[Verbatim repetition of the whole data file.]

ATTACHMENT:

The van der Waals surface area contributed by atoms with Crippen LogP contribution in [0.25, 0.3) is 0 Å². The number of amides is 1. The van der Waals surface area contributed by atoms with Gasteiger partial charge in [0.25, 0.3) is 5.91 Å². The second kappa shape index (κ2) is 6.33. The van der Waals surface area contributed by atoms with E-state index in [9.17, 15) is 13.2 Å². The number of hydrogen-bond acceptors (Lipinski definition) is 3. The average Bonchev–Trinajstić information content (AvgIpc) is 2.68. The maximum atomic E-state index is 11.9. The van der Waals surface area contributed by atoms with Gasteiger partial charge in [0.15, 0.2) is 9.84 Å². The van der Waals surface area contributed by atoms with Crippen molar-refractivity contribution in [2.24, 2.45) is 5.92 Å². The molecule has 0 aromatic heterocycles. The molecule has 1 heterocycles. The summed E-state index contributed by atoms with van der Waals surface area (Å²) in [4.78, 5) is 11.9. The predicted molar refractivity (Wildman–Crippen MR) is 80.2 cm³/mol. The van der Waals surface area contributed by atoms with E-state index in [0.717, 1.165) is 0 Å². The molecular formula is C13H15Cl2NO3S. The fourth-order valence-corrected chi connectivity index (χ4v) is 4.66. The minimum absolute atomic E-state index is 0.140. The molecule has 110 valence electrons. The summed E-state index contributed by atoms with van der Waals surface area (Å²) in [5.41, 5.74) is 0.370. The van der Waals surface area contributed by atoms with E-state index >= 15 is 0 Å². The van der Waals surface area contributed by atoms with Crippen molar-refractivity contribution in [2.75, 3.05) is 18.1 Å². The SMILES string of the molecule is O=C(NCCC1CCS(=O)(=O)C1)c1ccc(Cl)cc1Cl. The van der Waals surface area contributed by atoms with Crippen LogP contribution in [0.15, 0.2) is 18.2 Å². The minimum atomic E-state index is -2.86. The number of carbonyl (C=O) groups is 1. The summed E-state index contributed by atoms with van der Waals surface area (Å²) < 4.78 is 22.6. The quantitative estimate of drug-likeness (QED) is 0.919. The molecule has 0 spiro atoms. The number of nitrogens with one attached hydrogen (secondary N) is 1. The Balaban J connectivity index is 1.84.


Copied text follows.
The van der Waals surface area contributed by atoms with Crippen LogP contribution in [0.25, 0.3) is 0 Å². The number of amides is 1. The van der Waals surface area contributed by atoms with Gasteiger partial charge in [0.25, 0.3) is 5.91 Å². The second kappa shape index (κ2) is 6.33. The van der Waals surface area contributed by atoms with E-state index in [9.17, 15) is 13.2 Å². The number of hydrogen-bond acceptors (Lipinski definition) is 3. The average Bonchev–Trinajstić information content (AvgIpc) is 2.68. The maximum atomic E-state index is 11.9. The van der Waals surface area contributed by atoms with Gasteiger partial charge in [0.15, 0.2) is 9.84 Å². The van der Waals surface area contributed by atoms with Crippen molar-refractivity contribution in [2.24, 2.45) is 5.92 Å². The molecule has 0 aromatic heterocycles. The molecule has 1 heterocycles. The summed E-state index contributed by atoms with van der Waals surface area (Å²) in [4.78, 5) is 11.9. The predicted molar refractivity (Wildman–Crippen MR) is 80.2 cm³/mol. The van der Waals surface area contributed by atoms with E-state index in [0.717, 1.165) is 0 Å². The molecular formula is C13H15Cl2NO3S. The fourth-order valence-corrected chi connectivity index (χ4v) is 4.66. The minimum absolute atomic E-state index is 0.140. The molecule has 110 valence electrons. The summed E-state index contributed by atoms with van der Waals surface area (Å²) in [5.41, 5.74) is 0.370. The van der Waals surface area contributed by atoms with E-state index >= 15 is 0 Å². The van der Waals surface area contributed by atoms with Crippen molar-refractivity contribution in [2.75, 3.05) is 18.1 Å². The SMILES string of the molecule is O=C(NCCC1CCS(=O)(=O)C1)c1ccc(Cl)cc1Cl. The van der Waals surface area contributed by atoms with Crippen LogP contribution in [0.15, 0.2) is 18.2 Å². The minimum atomic E-state index is -2.86. The number of carbonyl (C=O) groups is 1. The summed E-state index contributed by atoms with van der Waals surface area (Å²) < 4.78 is 22.6. The quantitative estimate of drug-likeness (QED) is 0.919. The molecule has 0 spiro atoms. The number of nitrogens with one attached hydrogen (secondary N) is 1. The Balaban J connectivity index is 1.84.